Parkinson’s Disease

Parkinson’s Disease

Joanne V. Hickey

Parkinson’s disease (PD) is the second most common neurodegenerative disease after Alzheimer’s disease (AD). PD is characterized by a loss of dopaminergic neurons in the substantia nigra of the basal ganglia. The major signs and symptoms include tremors

(at rest), rigidity, bradykinesia, and gait and balance disorders. PD causes significant disability and decreased quality of life.1 There are also many nonmotor features of PD which will be discussed. The etiology of PD is unknown, and there is no cure.

PD can occur from 10 to 20 years of age (juvenile onset) through 21 to 40 years of age (young onset), through the 90s years of age. The most frequent time of diagnosis is between 60 and 70 years although the disease often begins between 45 and 70 years of age. Approximately 1% to 2% of people over the age of 65 years have PD.1, 2 Over one million people live with PD in the United States, and with current demographic trends of increased older persons, the number is expected to increase significantly in the next three decades.3 Early-onset PD affecting persons as early as in their 20s is being recognized with greater frequency. More than ten autosomal dominant and recessive genes or gene loci have been linked to PD.4 PD is a progressive degenerative disorder of multifactorial etiology. A small proportion of patients have a direct inherited causative mutation for PD; multiple genetic predisposing factors and environmental factors are more commonly involved.5


The basal ganglia is a collective term for the subcortical motor nuclei of the cerebrum. The structures that compose the basal ganglia include the substantia nigra, striatum, globus pallidus, subthalamic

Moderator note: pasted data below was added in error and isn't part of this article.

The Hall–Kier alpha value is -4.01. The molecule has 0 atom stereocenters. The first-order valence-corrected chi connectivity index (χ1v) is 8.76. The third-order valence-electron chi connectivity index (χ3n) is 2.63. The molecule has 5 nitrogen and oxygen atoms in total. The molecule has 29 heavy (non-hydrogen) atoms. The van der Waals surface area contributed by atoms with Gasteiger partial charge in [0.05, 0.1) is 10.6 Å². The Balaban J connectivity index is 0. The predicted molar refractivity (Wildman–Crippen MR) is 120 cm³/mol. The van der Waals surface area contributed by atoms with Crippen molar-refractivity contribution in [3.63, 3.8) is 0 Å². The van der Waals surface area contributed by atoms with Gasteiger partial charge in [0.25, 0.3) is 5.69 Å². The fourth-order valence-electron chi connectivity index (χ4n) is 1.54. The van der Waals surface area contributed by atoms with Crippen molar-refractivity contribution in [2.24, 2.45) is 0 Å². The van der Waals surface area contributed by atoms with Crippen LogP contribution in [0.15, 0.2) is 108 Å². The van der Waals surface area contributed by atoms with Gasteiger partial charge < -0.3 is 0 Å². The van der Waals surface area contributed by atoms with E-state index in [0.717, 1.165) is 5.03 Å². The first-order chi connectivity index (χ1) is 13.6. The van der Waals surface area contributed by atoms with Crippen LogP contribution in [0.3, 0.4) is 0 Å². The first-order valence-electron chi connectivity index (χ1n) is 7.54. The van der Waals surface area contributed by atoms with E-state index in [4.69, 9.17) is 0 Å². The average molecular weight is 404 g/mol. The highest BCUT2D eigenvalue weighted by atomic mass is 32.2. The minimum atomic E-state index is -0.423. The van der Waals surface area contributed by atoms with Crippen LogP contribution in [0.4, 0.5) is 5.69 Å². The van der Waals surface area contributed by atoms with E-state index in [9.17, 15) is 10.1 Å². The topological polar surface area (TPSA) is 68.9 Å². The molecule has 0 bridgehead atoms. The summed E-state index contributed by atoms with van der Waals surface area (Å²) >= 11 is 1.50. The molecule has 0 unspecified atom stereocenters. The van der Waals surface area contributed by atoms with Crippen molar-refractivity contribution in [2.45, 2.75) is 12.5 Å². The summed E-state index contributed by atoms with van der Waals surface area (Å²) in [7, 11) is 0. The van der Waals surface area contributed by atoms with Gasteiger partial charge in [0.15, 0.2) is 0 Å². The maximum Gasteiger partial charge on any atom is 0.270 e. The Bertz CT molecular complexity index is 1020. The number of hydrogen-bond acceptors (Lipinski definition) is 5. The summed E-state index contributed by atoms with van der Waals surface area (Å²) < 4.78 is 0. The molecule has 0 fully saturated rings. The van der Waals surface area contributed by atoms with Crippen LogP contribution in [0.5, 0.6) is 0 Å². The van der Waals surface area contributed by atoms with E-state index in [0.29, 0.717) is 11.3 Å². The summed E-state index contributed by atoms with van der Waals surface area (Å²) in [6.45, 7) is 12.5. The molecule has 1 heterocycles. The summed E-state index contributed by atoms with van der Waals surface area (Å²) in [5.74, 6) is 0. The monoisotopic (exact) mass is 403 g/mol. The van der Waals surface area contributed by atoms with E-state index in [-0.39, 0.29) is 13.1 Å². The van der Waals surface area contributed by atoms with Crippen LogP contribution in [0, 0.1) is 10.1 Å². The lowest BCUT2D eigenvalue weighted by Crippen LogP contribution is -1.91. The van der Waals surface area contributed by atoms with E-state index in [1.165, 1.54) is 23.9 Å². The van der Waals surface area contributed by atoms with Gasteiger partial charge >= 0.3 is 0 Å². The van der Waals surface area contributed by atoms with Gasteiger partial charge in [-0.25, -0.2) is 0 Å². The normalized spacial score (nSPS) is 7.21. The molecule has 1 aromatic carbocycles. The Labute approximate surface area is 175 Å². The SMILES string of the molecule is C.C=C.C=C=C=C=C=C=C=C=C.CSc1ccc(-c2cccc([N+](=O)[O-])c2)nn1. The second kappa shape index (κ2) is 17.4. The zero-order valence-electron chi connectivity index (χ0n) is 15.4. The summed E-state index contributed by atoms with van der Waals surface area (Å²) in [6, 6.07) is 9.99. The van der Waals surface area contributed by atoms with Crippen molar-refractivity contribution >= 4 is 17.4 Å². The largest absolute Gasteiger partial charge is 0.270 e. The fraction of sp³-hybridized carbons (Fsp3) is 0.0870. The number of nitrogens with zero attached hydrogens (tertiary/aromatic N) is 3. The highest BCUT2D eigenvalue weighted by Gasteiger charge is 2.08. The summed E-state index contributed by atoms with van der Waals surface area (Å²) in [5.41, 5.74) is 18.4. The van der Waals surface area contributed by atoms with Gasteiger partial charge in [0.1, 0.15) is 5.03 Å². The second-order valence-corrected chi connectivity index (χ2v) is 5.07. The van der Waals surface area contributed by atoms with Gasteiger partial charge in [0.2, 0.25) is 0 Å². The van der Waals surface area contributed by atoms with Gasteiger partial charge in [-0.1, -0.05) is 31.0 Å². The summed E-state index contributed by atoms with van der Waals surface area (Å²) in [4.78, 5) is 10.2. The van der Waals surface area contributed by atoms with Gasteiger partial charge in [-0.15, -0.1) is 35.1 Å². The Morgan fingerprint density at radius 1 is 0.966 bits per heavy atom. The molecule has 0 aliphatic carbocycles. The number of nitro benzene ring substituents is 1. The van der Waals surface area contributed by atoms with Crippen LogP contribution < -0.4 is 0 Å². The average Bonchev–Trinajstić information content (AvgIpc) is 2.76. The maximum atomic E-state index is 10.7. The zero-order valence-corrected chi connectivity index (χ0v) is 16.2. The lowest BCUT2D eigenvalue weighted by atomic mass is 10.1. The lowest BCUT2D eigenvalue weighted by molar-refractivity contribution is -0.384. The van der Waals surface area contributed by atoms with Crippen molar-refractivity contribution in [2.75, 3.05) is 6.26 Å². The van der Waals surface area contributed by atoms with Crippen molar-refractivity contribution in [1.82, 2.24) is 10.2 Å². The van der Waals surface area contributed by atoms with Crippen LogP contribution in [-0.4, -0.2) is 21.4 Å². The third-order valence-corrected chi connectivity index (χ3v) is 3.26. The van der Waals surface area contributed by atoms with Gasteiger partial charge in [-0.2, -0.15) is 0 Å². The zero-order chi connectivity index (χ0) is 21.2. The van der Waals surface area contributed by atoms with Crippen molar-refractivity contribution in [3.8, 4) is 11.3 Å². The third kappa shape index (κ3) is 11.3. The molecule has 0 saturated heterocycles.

nucleus, and red nucleus. Symptoms of PD are caused by loss of nerve cells in the pigmented substantia nigra pars compacta, including the locus ceruleus in the midbrain. Cell loss also occurs in the globus pallidus and putamen.3 Depletion of the dopaminergic neurons (pars compacta) of the substantia nigra results in reduction of dopamine, the main biochemical abnormality in PD. Normally, the pars compacta neurons of the substantia nigra provide dopaminergic input to the striatum, a part of the basal ganglia. In PD, loss of pars compacta neurons leads to striatal dopamine depletion and reduced thalamic excitation of the motor cortex.3 Although the central problem in PD is dopaminergic loss in the basal ganglia, other neurotransmitters are also involved and the disease extends to other areas of the brain.5

Figure 31-1 ▪ Understanding Parkinson’s disease. Asset provided by Anatomical Chart Co.

Jul 14, 2016 | Posted by in NURSING | Comments Off on Parkinson’s Disease

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